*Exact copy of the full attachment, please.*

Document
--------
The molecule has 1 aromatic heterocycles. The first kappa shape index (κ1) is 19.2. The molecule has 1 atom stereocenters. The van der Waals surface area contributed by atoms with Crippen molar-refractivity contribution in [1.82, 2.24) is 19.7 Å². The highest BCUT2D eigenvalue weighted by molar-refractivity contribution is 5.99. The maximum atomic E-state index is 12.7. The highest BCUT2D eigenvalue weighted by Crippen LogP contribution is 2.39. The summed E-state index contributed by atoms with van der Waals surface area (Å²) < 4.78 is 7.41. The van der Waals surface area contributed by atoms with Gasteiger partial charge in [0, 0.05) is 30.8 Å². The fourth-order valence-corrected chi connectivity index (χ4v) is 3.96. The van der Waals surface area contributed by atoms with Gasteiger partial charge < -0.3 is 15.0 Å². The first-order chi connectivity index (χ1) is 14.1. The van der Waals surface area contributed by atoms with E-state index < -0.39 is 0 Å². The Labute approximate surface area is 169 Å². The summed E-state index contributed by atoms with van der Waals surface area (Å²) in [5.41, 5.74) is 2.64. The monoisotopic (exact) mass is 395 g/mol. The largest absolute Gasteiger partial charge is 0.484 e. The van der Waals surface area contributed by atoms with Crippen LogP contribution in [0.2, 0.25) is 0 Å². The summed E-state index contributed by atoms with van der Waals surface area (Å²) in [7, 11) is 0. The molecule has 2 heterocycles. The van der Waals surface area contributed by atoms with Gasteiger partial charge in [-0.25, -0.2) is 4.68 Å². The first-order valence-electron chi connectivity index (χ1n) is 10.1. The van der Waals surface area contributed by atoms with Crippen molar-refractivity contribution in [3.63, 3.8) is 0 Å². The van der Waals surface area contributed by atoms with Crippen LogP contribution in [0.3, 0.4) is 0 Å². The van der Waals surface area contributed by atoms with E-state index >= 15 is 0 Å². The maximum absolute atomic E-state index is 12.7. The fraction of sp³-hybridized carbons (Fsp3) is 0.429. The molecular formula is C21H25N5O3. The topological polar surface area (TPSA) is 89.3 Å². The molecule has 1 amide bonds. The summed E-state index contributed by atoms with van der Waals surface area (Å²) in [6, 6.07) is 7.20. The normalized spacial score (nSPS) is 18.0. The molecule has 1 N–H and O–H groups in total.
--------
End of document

The molecule has 1 aromatic heterocycles. The first kappa shape index (κ1) is 19.2. The molecule has 1 atom stereocenters. The van der Waals surface area contributed by atoms with Crippen molar-refractivity contribution in [1.82, 2.24) is 19.7 Å². The highest BCUT2D eigenvalue weighted by molar-refractivity contribution is 5.99. The maximum atomic E-state index is 12.7. The highest BCUT2D eigenvalue weighted by Crippen LogP contribution is 2.39. The summed E-state index contributed by atoms with van der Waals surface area (Å²) < 4.78 is 7.41. The van der Waals surface area contributed by atoms with Gasteiger partial charge in [0, 0.05) is 30.8 Å². The fourth-order valence-corrected chi connectivity index (χ4v) is 3.96. The van der Waals surface area contributed by atoms with Gasteiger partial charge < -0.3 is 15.0 Å². The first-order chi connectivity index (χ1) is 14.1. The van der Waals surface area contributed by atoms with E-state index < -0.39 is 0 Å². The Labute approximate surface area is 169 Å². The summed E-state index contributed by atoms with van der Waals surface area (Å²) in [5.41, 5.74) is 2.64. The monoisotopic (exact) mass is 395 g/mol. The largest absolute Gasteiger partial charge is 0.484 e. The van der Waals surface area contributed by atoms with Crippen LogP contribution in [0.2, 0.25) is 0 Å². The summed E-state index contributed by atoms with van der Waals surface area (Å²) in [7, 11) is 0. The molecule has 2 heterocycles. The van der Waals surface area contributed by atoms with Gasteiger partial charge in [-0.25, -0.2) is 4.68 Å². The first-order valence-electron chi connectivity index (χ1n) is 10.1. The van der Waals surface area contributed by atoms with Crippen molar-refractivity contribution in [3.63, 3.8) is 0 Å². The van der Waals surface area contributed by atoms with Crippen LogP contribution in [0.3, 0.4) is 0 Å². The van der Waals surface area contributed by atoms with E-state index >= 15 is 0 Å². The maximum absolute atomic E-state index is 12.7. The fraction of sp³-hybridized carbons (Fsp3) is 0.429. The molecular formula is C21H25N5O3. The topological polar surface area (TPSA) is 89.3 Å². The molecule has 1 amide bonds. The summed E-state index contributed by atoms with van der Waals surface area (Å²) in [6, 6.07) is 7.20. The normalized spacial score (nSPS) is 18.0. The molecule has 1 N–H and O–H groups in total.